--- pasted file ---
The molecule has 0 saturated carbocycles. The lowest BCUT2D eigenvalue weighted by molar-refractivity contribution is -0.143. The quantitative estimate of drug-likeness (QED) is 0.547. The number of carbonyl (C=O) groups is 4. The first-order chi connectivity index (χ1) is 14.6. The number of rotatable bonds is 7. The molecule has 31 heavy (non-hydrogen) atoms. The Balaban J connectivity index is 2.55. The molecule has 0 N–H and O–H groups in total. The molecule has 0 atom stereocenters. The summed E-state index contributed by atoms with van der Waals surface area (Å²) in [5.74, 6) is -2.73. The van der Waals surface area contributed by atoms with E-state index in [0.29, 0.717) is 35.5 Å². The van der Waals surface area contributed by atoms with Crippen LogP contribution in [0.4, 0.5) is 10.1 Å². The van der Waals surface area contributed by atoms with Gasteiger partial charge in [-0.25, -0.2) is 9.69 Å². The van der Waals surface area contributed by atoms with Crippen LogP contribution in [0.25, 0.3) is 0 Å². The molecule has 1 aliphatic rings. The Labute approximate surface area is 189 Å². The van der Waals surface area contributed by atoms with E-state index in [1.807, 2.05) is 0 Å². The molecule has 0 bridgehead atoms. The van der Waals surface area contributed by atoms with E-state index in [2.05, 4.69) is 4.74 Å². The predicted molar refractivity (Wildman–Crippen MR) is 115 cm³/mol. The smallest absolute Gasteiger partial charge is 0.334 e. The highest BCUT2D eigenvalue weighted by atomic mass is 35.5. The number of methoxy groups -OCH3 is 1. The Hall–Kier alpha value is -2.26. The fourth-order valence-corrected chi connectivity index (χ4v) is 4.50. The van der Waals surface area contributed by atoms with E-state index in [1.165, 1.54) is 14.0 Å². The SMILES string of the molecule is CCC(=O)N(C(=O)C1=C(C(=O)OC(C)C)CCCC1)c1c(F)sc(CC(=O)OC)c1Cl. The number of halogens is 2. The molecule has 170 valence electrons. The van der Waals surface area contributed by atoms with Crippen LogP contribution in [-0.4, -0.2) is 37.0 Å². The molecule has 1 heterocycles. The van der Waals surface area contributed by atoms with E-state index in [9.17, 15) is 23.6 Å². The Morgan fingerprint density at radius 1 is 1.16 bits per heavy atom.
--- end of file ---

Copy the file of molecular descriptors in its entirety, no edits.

The molecule has 0 saturated carbocycles. The lowest BCUT2D eigenvalue weighted by molar-refractivity contribution is -0.143. The quantitative estimate of drug-likeness (QED) is 0.547. The number of carbonyl (C=O) groups is 4. The first-order chi connectivity index (χ1) is 14.6. The number of rotatable bonds is 7. The molecule has 31 heavy (non-hydrogen) atoms. The Balaban J connectivity index is 2.55. The molecule has 0 N–H and O–H groups in total. The molecule has 0 atom stereocenters. The summed E-state index contributed by atoms with van der Waals surface area (Å²) in [5.74, 6) is -2.73. The van der Waals surface area contributed by atoms with E-state index in [0.29, 0.717) is 35.5 Å². The van der Waals surface area contributed by atoms with Crippen LogP contribution in [0.4, 0.5) is 10.1 Å². The van der Waals surface area contributed by atoms with Gasteiger partial charge in [-0.25, -0.2) is 9.69 Å². The van der Waals surface area contributed by atoms with Crippen LogP contribution in [0.25, 0.3) is 0 Å². The molecule has 1 aliphatic rings. The Labute approximate surface area is 189 Å². The van der Waals surface area contributed by atoms with E-state index in [1.807, 2.05) is 0 Å². The molecule has 0 bridgehead atoms. The van der Waals surface area contributed by atoms with E-state index in [2.05, 4.69) is 4.74 Å². The predicted molar refractivity (Wildman–Crippen MR) is 115 cm³/mol. The smallest absolute Gasteiger partial charge is 0.334 e. The highest BCUT2D eigenvalue weighted by atomic mass is 35.5. The number of methoxy groups -OCH3 is 1. The Hall–Kier alpha value is -2.26. The fourth-order valence-corrected chi connectivity index (χ4v) is 4.50. The van der Waals surface area contributed by atoms with E-state index in [1.165, 1.54) is 14.0 Å². The SMILES string of the molecule is CCC(=O)N(C(=O)C1=C(C(=O)OC(C)C)CCCC1)c1c(F)sc(CC(=O)OC)c1Cl. The number of halogens is 2. The molecule has 170 valence electrons. The van der Waals surface area contributed by atoms with Crippen LogP contribution in [-0.4, -0.2) is 37.0 Å². The molecule has 1 heterocycles. The van der Waals surface area contributed by atoms with E-state index in [9.17, 15) is 23.6 Å². The Morgan fingerprint density at radius 1 is 1.16 bits per heavy atom.